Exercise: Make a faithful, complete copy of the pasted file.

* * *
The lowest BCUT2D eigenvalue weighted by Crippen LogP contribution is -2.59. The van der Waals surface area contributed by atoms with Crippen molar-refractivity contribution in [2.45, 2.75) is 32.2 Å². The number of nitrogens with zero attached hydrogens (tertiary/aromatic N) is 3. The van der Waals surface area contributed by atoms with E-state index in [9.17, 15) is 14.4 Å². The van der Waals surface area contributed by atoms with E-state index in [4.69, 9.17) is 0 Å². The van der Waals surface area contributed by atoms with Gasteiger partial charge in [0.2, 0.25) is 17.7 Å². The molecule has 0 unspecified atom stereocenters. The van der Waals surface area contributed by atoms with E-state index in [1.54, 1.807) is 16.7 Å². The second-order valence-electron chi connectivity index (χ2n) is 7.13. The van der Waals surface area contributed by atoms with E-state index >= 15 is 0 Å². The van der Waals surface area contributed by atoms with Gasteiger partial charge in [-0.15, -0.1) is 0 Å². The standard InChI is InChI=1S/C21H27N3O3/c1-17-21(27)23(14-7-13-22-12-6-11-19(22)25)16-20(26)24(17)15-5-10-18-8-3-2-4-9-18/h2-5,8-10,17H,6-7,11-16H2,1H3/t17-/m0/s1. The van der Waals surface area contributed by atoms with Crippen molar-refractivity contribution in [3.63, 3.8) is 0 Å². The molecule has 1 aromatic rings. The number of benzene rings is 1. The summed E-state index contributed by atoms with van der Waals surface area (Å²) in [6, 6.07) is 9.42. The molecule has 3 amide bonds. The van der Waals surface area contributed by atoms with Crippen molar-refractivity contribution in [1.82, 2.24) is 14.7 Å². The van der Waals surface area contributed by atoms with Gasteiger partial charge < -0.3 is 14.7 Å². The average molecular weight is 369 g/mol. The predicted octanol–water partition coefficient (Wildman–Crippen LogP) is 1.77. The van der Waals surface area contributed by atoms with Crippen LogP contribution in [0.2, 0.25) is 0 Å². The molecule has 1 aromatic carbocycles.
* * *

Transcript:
The lowest BCUT2D eigenvalue weighted by Crippen LogP contribution is -2.59. The van der Waals surface area contributed by atoms with Crippen molar-refractivity contribution in [2.45, 2.75) is 32.2 Å². The number of nitrogens with zero attached hydrogens (tertiary/aromatic N) is 3. The van der Waals surface area contributed by atoms with E-state index in [9.17, 15) is 14.4 Å². The van der Waals surface area contributed by atoms with E-state index in [4.69, 9.17) is 0 Å². The van der Waals surface area contributed by atoms with Gasteiger partial charge in [0.2, 0.25) is 17.7 Å². The molecule has 0 unspecified atom stereocenters. The van der Waals surface area contributed by atoms with E-state index in [1.54, 1.807) is 16.7 Å². The second-order valence-electron chi connectivity index (χ2n) is 7.13. The van der Waals surface area contributed by atoms with E-state index >= 15 is 0 Å². The van der Waals surface area contributed by atoms with Gasteiger partial charge in [-0.15, -0.1) is 0 Å². The standard InChI is InChI=1S/C21H27N3O3/c1-17-21(27)23(14-7-13-22-12-6-11-19(22)25)16-20(26)24(17)15-5-10-18-8-3-2-4-9-18/h2-5,8-10,17H,6-7,11-16H2,1H3/t17-/m0/s1. The van der Waals surface area contributed by atoms with Crippen molar-refractivity contribution in [3.63, 3.8) is 0 Å². The molecule has 1 aromatic rings. The number of benzene rings is 1. The summed E-state index contributed by atoms with van der Waals surface area (Å²) in [6, 6.07) is 9.42. The molecule has 3 amide bonds. The van der Waals surface area contributed by atoms with Crippen molar-refractivity contribution in [1.82, 2.24) is 14.7 Å². The van der Waals surface area contributed by atoms with Gasteiger partial charge < -0.3 is 14.7 Å². The average molecular weight is 369 g/mol. The predicted octanol–water partition coefficient (Wildman–Crippen LogP) is 1.77. The van der Waals surface area contributed by atoms with Crippen LogP contribution in [0.2, 0.25) is 0 Å². The molecule has 1 aromatic carbocycles.